Who’s thinking about summer jobs even before the first snow falls?
Lots of teens, apparently, and their parents and grandparents, who know the value of a Mt. Gretna summer’s experience in enduring memories and lifetime friendships.
Drew and Linda Allwein accept Jigger Shop job inquiries at home during the winter (964-3704) and at the shop (964-9686) once the season begins.
Although one or two Jigger Shop jobs may be open for mature 14-year-olds living in Mt. Gretna, most hires are in the 16 and up category because of scheduling requirements. Drew and Linda send applications promptly on request and make their hiring selections around Easter. How many students are hired? About 60 each summer—“to maintain adequate staffing, and accommodate the busy social calendars of our employees,” Linda says.
Across the lake, summer opportunities also abound. Manager Phil Schneider says they usually hire 40 to 50 student-age employees each season. Details appear on the website www.mtgretnalake.com
STUFF YOU’RE UNLIKELY TO READ ELSEWHERE
 Bill Ecenbarger, the former Brown Avenue resident who earned a Pulitizer
prize, has written hundreds of travel articles and will soon publish another
short feature about Mt. Gretna.
Bill, who once described the town as a place where “all the streets are named after schools with losing football teams,” is also the author of Walkin’ the Line: A Journey from Past to Present along the Mason-Dixon Line. His latest 600-word essay will appear in the March issue of Pennsylvania Pursuits and begins, “Mt. Gretna isn’t on the way to anywhere, so if you find yourself here unintentionally, you’ve made a mistake.”
Subscriptions to the magazine, published by Pennsylvania’s tourism agency, are free. Call 1-800-847-4872 or see http://www.visitpa.com/visitpa/orderTravelGuideForm.pa
 An organist who will open July’s Mt. Gretna organ recital series is featured in this month’s The American Organist magazine. Isabelle Demers, doctoral candidate at the Juilliard School (and one of four Juilliard students who’ll appear here this summer), was cited for last October’s performance at The New Yorker Festival, held on BargeMusic, a floating concert hall based beneath the Brooklyn Bridge.
 So what does Mt. Gretna’s sprightly Cicada Festival have in store
this summer? Budget-priced, family entertainment that, in a powerful demonstration
of what single-minded volunteers can do, filled the Playhouse to capacity
most nights last season—despite heat, humidity and competing attractions
throughout Central Pennsylvania.
Opening Aug.7 with vintage rock and rollers “Phil Dirt and the Dozers,” the series continues with the Hershey Big Band’s Radio Show Aug. 8, Lee Alverson’s tribute to Billy Joel and Elton John Aug. 9, Bill Haley’s Comets Aug. 13, and closing things out on Aug. 14, “Shades of Blue,” which Cicada’s eager organizers—now in their 13th successful year—insist is “one of the best bands in the Mid-Atlantic area.”
So far, they haven’t let us down. The ticket office opens in June, and ticket details will be posted at http://mtgretna.com/cicada/. But early birds can place first-come, first-served orders now to hold tickets to events that, history teaches, soon may be sold out.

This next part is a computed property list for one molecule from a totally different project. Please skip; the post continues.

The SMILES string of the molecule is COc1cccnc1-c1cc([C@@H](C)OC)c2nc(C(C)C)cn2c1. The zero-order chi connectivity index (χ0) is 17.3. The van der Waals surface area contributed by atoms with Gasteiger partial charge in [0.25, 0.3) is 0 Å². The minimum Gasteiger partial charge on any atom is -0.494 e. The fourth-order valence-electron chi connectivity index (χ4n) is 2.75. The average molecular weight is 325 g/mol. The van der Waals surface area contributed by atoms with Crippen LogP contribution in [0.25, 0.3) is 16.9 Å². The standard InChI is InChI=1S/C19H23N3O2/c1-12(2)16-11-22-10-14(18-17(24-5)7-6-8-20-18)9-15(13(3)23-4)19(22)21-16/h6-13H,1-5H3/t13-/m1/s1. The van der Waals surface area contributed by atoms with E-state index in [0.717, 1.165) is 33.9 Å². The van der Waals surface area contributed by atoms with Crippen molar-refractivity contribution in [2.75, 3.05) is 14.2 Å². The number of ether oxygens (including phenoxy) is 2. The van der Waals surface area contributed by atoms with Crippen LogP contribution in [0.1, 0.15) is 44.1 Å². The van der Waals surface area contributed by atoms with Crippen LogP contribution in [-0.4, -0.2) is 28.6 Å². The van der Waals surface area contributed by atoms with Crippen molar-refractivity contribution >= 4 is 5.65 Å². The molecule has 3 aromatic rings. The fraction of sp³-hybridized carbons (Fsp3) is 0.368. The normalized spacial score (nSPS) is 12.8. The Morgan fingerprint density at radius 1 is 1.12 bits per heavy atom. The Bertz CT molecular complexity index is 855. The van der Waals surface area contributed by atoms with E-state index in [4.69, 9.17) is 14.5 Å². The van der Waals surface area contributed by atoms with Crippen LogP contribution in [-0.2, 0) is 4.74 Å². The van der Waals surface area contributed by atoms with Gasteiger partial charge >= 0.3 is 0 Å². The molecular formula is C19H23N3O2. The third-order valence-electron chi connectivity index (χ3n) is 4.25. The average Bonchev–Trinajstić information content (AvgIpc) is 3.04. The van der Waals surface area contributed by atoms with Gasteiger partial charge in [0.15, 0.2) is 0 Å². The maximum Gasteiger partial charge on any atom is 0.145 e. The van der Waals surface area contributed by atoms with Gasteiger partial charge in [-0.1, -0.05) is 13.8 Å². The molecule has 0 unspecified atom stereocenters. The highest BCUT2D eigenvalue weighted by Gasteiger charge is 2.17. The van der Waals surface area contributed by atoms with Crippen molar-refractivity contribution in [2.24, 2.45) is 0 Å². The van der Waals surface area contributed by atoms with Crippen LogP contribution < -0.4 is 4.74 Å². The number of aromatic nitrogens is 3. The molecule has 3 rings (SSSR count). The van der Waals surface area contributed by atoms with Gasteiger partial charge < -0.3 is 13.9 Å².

Bill Gifford, who divides his time between writing books in Mt. Gretna and editing a magazine in New York City, hopes to discuss his latest work, Ledyard: In Search of the First American Explorer, at a program in the Chautauqua summer series this August. Describing John Ledyard’s participation in Captain Cook’s voyage to the Pacific, a North America expedition later completed by Lewis and Clark, and an African adventure led by a Scottish explorer, the 352-page volume is published by Harcourt and will be out Feb. 5. You can order a copy now through Amazon.com. A review by the American Library Association’s Booklist calls it a “rich and immensely detailed biography [that] brings this obscure explorer to life.”
OTHER NEWS TO KEEP YOU IN TOUCH
 Opera like you’ve rarely heard it before—“all the
ingredients of a Gershwin or Cole Porter musical”—first performed
in 1733 to audiences who considered it a hoot. A “hoot,” 274
years ago? Yes, that’s a direct quote from Gretna Music’s decidedly
unstuffy press release.
Pergolesi’s La Serva Padrona comes to the Leffler Performance Center, Elizabethtown College Feb. 10. You can even enjoy a gourmet buffet dinner ($15 extra) just outside the performance hall. Reservations: 717-361-1508. (http://mtgretna.com/music)
 It’s hard staying abreast of those merrymaking Winterites, who keep things stirring hereabouts while others skip off to warmer climes. They’ll be at it again Feb. 6—their annual tribute (at the firehall, l p.m.) to group founder Maggie Stroh.
 Want to keep up with all the news from Mt. Gretna year ‘round? Add your name to the free subscriber list of the Governor Dick Park Newsletter. E-mail your request to email@example.com.
5 Power outages last year that affected 50 or more Mt. Gretna homes. Enough
to justify all those expensive generators folks here bought? Probably not,
but for some, sitting in the dark at anytime is a fond Mt. Gretna memory
they’d just as soon leave to the kerosene lantern era.
Although 34 power failures were scattered throughout 2006, 22 of them affected fewer than six homes. Most others were of short duration—caused mainly by blown transformer fuses, officials say. That’s about on a par with previous years. In 2005, for example, most outages were limited in scope with only five that blacked out 50 or more Mt. Gretna homes at any given time.